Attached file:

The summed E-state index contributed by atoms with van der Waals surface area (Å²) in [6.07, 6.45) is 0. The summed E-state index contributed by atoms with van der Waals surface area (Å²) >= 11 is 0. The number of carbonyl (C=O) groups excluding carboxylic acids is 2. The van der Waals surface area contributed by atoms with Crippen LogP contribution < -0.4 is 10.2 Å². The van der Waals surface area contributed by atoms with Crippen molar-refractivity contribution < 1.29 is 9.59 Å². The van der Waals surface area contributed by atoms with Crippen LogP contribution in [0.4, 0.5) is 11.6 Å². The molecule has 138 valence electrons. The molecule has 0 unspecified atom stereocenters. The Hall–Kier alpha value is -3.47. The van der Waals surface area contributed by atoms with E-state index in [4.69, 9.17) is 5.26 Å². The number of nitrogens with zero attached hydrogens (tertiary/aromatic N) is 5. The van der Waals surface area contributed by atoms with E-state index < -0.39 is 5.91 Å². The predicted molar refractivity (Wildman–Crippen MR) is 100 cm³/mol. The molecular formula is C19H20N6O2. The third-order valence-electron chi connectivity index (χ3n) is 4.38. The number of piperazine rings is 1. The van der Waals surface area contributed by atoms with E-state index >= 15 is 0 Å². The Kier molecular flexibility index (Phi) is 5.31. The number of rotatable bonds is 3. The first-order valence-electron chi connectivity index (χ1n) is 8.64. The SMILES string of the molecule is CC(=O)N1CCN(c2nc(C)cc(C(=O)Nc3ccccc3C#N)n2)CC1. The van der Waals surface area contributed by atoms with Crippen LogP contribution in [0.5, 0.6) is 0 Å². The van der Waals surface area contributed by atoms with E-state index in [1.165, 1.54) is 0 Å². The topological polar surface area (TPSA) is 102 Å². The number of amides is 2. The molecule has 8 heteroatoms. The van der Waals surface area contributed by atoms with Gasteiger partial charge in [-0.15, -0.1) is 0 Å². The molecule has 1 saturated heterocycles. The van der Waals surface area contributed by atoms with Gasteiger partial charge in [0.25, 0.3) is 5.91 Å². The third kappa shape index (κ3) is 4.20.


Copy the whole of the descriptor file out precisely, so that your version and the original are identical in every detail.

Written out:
The summed E-state index contributed by atoms with van der Waals surface area (Å²) in [6.07, 6.45) is 0. The summed E-state index contributed by atoms with van der Waals surface area (Å²) >= 11 is 0. The number of carbonyl (C=O) groups excluding carboxylic acids is 2. The van der Waals surface area contributed by atoms with Crippen LogP contribution < -0.4 is 10.2 Å². The van der Waals surface area contributed by atoms with Crippen molar-refractivity contribution < 1.29 is 9.59 Å². The van der Waals surface area contributed by atoms with Crippen LogP contribution in [0.4, 0.5) is 11.6 Å². The molecule has 138 valence electrons. The molecule has 0 unspecified atom stereocenters. The Hall–Kier alpha value is -3.47. The van der Waals surface area contributed by atoms with E-state index in [4.69, 9.17) is 5.26 Å². The number of nitrogens with zero attached hydrogens (tertiary/aromatic N) is 5. The van der Waals surface area contributed by atoms with E-state index < -0.39 is 5.91 Å². The predicted molar refractivity (Wildman–Crippen MR) is 100 cm³/mol. The molecular formula is C19H20N6O2. The third-order valence-electron chi connectivity index (χ3n) is 4.38. The number of piperazine rings is 1. The van der Waals surface area contributed by atoms with E-state index >= 15 is 0 Å². The Kier molecular flexibility index (Phi) is 5.31. The number of rotatable bonds is 3. The first-order valence-electron chi connectivity index (χ1n) is 8.64. The SMILES string of the molecule is CC(=O)N1CCN(c2nc(C)cc(C(=O)Nc3ccccc3C#N)n2)CC1. The van der Waals surface area contributed by atoms with Crippen LogP contribution in [0.5, 0.6) is 0 Å². The van der Waals surface area contributed by atoms with E-state index in [1.165, 1.54) is 0 Å². The topological polar surface area (TPSA) is 102 Å². The number of amides is 2. The molecule has 8 heteroatoms. The van der Waals surface area contributed by atoms with Gasteiger partial charge in [-0.15, -0.1) is 0 Å². The molecule has 1 saturated heterocycles. The van der Waals surface area contributed by atoms with Gasteiger partial charge in [0.25, 0.3) is 5.91 Å². The third kappa shape index (κ3) is 4.20.